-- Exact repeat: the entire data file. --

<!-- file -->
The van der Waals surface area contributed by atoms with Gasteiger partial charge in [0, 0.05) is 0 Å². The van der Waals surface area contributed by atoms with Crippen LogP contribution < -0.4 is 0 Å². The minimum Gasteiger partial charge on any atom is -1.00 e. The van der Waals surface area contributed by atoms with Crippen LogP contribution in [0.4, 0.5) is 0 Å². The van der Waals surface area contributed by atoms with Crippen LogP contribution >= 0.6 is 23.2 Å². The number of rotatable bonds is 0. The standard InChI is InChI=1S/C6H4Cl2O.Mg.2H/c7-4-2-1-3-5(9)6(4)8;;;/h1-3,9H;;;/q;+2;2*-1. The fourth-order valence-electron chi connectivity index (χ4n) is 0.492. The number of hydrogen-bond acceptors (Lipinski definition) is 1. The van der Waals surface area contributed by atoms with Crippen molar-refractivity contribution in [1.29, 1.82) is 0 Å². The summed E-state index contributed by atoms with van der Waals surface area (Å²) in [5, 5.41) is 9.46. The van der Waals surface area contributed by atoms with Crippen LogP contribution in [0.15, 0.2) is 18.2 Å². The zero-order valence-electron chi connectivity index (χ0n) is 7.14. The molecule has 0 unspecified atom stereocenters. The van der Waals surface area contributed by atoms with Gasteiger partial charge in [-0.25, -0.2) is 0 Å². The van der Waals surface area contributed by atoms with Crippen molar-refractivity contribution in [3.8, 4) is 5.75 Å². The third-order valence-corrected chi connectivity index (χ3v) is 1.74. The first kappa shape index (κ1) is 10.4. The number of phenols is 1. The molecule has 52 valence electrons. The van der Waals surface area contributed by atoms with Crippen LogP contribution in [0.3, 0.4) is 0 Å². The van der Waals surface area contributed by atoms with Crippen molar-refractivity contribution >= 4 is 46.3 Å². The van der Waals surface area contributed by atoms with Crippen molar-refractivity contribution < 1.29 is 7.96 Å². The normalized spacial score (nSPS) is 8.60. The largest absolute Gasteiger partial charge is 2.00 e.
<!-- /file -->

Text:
The van der Waals surface area contributed by atoms with Gasteiger partial charge in [0, 0.05) is 0 Å². The van der Waals surface area contributed by atoms with Crippen LogP contribution < -0.4 is 0 Å². The minimum Gasteiger partial charge on any atom is -1.00 e. The van der Waals surface area contributed by atoms with Crippen LogP contribution in [0.4, 0.5) is 0 Å². The van der Waals surface area contributed by atoms with Crippen LogP contribution >= 0.6 is 23.2 Å². The number of rotatable bonds is 0. The standard InChI is InChI=1S/C6H4Cl2O.Mg.2H/c7-4-2-1-3-5(9)6(4)8;;;/h1-3,9H;;;/q;+2;2*-1. The fourth-order valence-electron chi connectivity index (χ4n) is 0.492. The number of hydrogen-bond acceptors (Lipinski definition) is 1. The van der Waals surface area contributed by atoms with Crippen molar-refractivity contribution in [1.29, 1.82) is 0 Å². The summed E-state index contributed by atoms with van der Waals surface area (Å²) in [5, 5.41) is 9.46. The van der Waals surface area contributed by atoms with Crippen LogP contribution in [0.15, 0.2) is 18.2 Å². The zero-order valence-electron chi connectivity index (χ0n) is 7.14. The molecule has 0 unspecified atom stereocenters. The van der Waals surface area contributed by atoms with Gasteiger partial charge in [-0.25, -0.2) is 0 Å². The van der Waals surface area contributed by atoms with Crippen molar-refractivity contribution in [3.8, 4) is 5.75 Å². The third-order valence-corrected chi connectivity index (χ3v) is 1.74. The first kappa shape index (κ1) is 10.4. The number of phenols is 1. The molecule has 52 valence electrons. The van der Waals surface area contributed by atoms with Crippen LogP contribution in [0.3, 0.4) is 0 Å². The van der Waals surface area contributed by atoms with Crippen molar-refractivity contribution >= 4 is 46.3 Å². The van der Waals surface area contributed by atoms with Crippen molar-refractivity contribution < 1.29 is 7.96 Å². The normalized spacial score (nSPS) is 8.60. The largest absolute Gasteiger partial charge is 2.00 e.